Chess Queen Armies With SAT Solvers

Source notebook available here. Inspired by a post by Sander Huisman.

The eight queens puzzle is a classic chess problem. The goal is to place eight queens on a chess board so that no two can attack each other. For example:

A solution to the eight queens puzzle. The black squares represent queens.

There is an extension of the eight queens puzzle with the goal of placing opposing "armies" of queens such that no two queens from opposing armies can attack each other. However, queens from the same army are allowed to attach each other.

I saw this in a post which linked to a Rosetta Code page with solvers written in dozens of languages. However, almost all of these solvers worked in fundamentally the same way using a recursive backtracking algorithm. This is fine, but it seemed like this could also be easily done with a SAT solver, which has some performance advantages, as well as making it easier to find all possible solutions (as opposed to a single solution).

The first step in feeding this problem to a SAT solver is to represent it in the language of logic.

Compiling to Logic

The input to a SAT solver is a boolean expression which evaluates to true on a valid solution. In this case, the boolean expression will have a variable for each army for each position in the game board.

In particular, let \(b_{x,y,a}\) be true when a queen from army \(a\) is standing on square \((x,y)\). To express that no two queens from opposing armies occupy the same square, a constraint like this could be used $$\forall x,y,a,a' \quad (b_{x,y,a} \land a \neq a') \implies \neg b_{x,y,a'}$$ where \((x,y)\) is a coordinate on the board, and \(a\) and \(a'\) are opposing armies. For the actual input to the SAT solver, a universal quantifier like this is expanded into a huge number of statements of propositional logic for each case. $$\begin{align} b_{1,1,1} &\implies \neg b_{1,1,2} \\ b_{1,1,2} &\implies \neg b_{1,1,1} \\ b_{1,2,1} &\implies \neg b_{1,2,2} \\ b_{1,2,2} &\implies \neg b_{1,2,1} \\ \dots \end{align}$$ SAT solvers are designed to take huge inputs like this, so it isn't a problem.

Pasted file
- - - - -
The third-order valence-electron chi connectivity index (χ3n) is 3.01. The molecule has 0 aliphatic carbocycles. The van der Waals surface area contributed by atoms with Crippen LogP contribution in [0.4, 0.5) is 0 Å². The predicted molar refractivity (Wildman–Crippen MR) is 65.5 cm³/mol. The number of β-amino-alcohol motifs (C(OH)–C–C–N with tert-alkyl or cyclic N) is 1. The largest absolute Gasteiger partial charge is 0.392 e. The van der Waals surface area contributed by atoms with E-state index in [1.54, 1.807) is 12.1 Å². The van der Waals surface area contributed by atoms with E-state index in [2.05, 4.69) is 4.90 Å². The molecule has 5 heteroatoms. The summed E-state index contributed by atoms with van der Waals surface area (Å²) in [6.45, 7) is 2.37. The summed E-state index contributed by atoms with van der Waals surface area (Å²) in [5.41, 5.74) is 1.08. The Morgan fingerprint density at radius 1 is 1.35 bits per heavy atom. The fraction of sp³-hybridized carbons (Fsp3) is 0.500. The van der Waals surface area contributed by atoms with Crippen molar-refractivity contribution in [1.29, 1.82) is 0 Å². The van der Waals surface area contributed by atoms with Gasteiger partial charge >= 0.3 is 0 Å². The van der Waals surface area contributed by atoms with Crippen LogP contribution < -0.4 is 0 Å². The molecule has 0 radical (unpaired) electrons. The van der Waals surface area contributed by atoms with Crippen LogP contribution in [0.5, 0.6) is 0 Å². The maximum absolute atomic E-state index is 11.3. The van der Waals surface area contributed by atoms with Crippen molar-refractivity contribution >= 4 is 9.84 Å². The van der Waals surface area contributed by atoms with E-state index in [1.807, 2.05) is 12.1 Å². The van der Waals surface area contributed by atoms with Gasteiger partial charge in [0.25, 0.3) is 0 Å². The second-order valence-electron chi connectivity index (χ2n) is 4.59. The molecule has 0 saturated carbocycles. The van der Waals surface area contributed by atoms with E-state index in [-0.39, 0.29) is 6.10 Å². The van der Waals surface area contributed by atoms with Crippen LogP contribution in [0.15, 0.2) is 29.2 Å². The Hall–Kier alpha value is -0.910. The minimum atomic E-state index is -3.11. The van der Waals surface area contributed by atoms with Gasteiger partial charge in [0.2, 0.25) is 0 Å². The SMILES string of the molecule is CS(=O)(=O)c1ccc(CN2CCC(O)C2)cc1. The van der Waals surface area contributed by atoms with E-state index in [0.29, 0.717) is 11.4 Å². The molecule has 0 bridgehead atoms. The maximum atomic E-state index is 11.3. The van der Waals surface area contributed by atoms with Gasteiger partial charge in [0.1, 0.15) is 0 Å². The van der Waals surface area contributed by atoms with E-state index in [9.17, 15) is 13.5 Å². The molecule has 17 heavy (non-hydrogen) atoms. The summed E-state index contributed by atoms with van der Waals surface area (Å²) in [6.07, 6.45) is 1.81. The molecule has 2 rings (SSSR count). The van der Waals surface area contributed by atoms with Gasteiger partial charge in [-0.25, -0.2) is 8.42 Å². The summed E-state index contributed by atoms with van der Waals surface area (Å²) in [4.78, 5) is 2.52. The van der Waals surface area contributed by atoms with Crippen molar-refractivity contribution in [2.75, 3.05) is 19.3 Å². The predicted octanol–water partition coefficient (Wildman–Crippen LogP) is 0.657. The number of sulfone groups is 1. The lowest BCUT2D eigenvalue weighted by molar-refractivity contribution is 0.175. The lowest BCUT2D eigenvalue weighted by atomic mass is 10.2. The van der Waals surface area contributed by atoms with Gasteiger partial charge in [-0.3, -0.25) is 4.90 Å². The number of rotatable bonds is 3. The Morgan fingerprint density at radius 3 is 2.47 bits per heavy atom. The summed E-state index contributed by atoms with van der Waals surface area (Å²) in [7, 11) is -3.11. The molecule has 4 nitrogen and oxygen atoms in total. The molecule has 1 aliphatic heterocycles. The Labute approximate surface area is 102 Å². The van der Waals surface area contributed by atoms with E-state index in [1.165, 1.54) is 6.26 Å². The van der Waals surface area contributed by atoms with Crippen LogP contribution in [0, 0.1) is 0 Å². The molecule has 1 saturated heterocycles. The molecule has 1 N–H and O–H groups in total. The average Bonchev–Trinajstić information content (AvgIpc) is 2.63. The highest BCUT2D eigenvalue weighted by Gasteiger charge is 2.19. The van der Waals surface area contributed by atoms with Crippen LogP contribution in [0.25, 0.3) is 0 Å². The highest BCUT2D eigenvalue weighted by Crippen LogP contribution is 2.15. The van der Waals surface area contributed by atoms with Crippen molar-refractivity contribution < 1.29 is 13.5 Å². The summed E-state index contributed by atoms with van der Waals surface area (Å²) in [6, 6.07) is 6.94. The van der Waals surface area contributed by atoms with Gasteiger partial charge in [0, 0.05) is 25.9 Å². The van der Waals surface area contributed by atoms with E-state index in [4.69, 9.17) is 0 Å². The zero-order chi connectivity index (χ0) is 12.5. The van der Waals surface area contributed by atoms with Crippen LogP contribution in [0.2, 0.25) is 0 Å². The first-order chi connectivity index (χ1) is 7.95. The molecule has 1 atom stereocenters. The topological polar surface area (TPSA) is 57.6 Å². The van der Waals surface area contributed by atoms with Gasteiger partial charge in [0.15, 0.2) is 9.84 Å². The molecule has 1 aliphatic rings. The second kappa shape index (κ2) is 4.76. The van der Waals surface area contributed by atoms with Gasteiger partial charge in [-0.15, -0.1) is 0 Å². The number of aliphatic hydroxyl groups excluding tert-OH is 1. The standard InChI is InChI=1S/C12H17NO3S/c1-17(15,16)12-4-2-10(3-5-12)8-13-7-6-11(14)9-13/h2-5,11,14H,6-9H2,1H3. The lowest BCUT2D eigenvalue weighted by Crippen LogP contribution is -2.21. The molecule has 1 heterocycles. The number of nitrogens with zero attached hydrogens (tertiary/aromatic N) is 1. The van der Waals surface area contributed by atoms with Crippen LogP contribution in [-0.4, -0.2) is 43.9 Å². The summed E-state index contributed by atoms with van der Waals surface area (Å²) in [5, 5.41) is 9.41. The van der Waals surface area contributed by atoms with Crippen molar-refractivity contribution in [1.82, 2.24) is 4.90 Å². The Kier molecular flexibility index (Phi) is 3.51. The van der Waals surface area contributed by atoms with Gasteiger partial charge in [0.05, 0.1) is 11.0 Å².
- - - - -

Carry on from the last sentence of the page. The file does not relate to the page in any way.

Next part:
In the full implementation, this style of constraint is used to enforce the capturing rules and boolean counting functions are used to enforce to total number of queens in each army.

In order to find multiple solutions, the previous solution can be represented in logic, negated and appended to the list of constraints. However, this leads to tons of isomorphic cases (for example, where the patterns are the same but the armies are swapped, or where the board is rotated, etc.) To solve this, all solutions isomorphic to the previous solution can be negated and appended to the list of constraints, so no more isomorphic solutions are allowed.


Using this method, the SAT solver finds all three unique (up to isometry) solutions on a \(5 \times 5\) board with two armies of size four, in a fraction of a second:

All possible configurations of two armies of four queens on a \(5 \times 5\) board. Isomorphic solutions removed.

There are only three unique solutions on the \(5 \times 5\) board, but there are 10 unique solutions on a \(4 \times 4\) board:

All possible configurations of two armies of two queens on a \(4 \times 4\) board. Isomorphic solutions removed.

I used size four armies on the \(5 \times 5\) board and size two armies on the \(4 \times 4\) board because those are the maximal army sizes the have solutions.

I've computed all possible solutions with maximal army sizes for all board sizes from \(3 \times 2\) (the smallest size with solutions) to \(8 \times 8\). You can see all of them by picking form the menu below.